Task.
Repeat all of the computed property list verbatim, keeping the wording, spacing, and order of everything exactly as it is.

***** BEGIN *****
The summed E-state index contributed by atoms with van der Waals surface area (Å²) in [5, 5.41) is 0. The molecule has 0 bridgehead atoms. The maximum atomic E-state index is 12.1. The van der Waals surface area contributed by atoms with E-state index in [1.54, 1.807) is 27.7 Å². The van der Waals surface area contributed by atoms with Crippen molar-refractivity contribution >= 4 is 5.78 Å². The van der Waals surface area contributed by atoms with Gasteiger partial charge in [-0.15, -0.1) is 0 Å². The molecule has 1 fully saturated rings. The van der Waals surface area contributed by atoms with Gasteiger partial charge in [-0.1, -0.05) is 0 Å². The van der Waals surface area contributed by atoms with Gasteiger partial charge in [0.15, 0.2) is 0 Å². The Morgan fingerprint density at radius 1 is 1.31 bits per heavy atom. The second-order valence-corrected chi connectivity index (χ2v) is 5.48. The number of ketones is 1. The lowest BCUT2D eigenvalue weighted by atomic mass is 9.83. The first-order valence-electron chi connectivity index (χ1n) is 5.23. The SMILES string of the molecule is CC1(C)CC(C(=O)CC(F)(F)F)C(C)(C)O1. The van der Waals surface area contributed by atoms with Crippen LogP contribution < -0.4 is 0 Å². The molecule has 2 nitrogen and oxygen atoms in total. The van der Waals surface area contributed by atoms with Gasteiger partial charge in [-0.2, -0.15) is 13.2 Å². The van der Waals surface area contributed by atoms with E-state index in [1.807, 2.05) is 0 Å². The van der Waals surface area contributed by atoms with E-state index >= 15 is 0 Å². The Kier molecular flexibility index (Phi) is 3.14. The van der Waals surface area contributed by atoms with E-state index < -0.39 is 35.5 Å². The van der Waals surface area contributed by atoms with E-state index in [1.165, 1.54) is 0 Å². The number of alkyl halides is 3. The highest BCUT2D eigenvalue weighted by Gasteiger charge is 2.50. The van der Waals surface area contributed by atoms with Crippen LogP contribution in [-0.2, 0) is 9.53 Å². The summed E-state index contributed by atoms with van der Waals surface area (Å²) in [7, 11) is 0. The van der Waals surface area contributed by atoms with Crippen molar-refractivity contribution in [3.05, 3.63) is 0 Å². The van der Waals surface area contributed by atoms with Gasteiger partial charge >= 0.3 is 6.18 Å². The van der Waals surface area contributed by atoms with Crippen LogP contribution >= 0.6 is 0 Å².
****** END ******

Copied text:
The summed E-state index contributed by atoms with van der Waals surface area (Å²) in [5, 5.41) is 0. The molecule has 0 bridgehead atoms. The maximum atomic E-state index is 12.1. The van der Waals surface area contributed by atoms with E-state index in [1.54, 1.807) is 27.7 Å². The van der Waals surface area contributed by atoms with Crippen molar-refractivity contribution >= 4 is 5.78 Å². The van der Waals surface area contributed by atoms with Gasteiger partial charge in [-0.15, -0.1) is 0 Å². The molecule has 1 fully saturated rings. The van der Waals surface area contributed by atoms with Gasteiger partial charge in [-0.1, -0.05) is 0 Å². The van der Waals surface area contributed by atoms with Gasteiger partial charge in [0.15, 0.2) is 0 Å². The Morgan fingerprint density at radius 1 is 1.31 bits per heavy atom. The second-order valence-corrected chi connectivity index (χ2v) is 5.48. The number of ketones is 1. The lowest BCUT2D eigenvalue weighted by atomic mass is 9.83. The first-order valence-electron chi connectivity index (χ1n) is 5.23. The SMILES string of the molecule is CC1(C)CC(C(=O)CC(F)(F)F)C(C)(C)O1. The van der Waals surface area contributed by atoms with Crippen LogP contribution < -0.4 is 0 Å². The molecule has 2 nitrogen and oxygen atoms in total. The van der Waals surface area contributed by atoms with Gasteiger partial charge in [-0.2, -0.15) is 13.2 Å². The van der Waals surface area contributed by atoms with E-state index in [1.807, 2.05) is 0 Å². The van der Waals surface area contributed by atoms with E-state index >= 15 is 0 Å². The Kier molecular flexibility index (Phi) is 3.14. The van der Waals surface area contributed by atoms with E-state index < -0.39 is 35.5 Å². The van der Waals surface area contributed by atoms with E-state index in [1.165, 1.54) is 0 Å². The number of alkyl halides is 3. The highest BCUT2D eigenvalue weighted by Gasteiger charge is 2.50. The van der Waals surface area contributed by atoms with Crippen LogP contribution in [-0.2, 0) is 9.53 Å². The summed E-state index contributed by atoms with van der Waals surface area (Å²) in [7, 11) is 0. The van der Waals surface area contributed by atoms with Crippen molar-refractivity contribution in [3.05, 3.63) is 0 Å². The van der Waals surface area contributed by atoms with Gasteiger partial charge >= 0.3 is 6.18 Å². The van der Waals surface area contributed by atoms with Crippen LogP contribution >= 0.6 is 0 Å².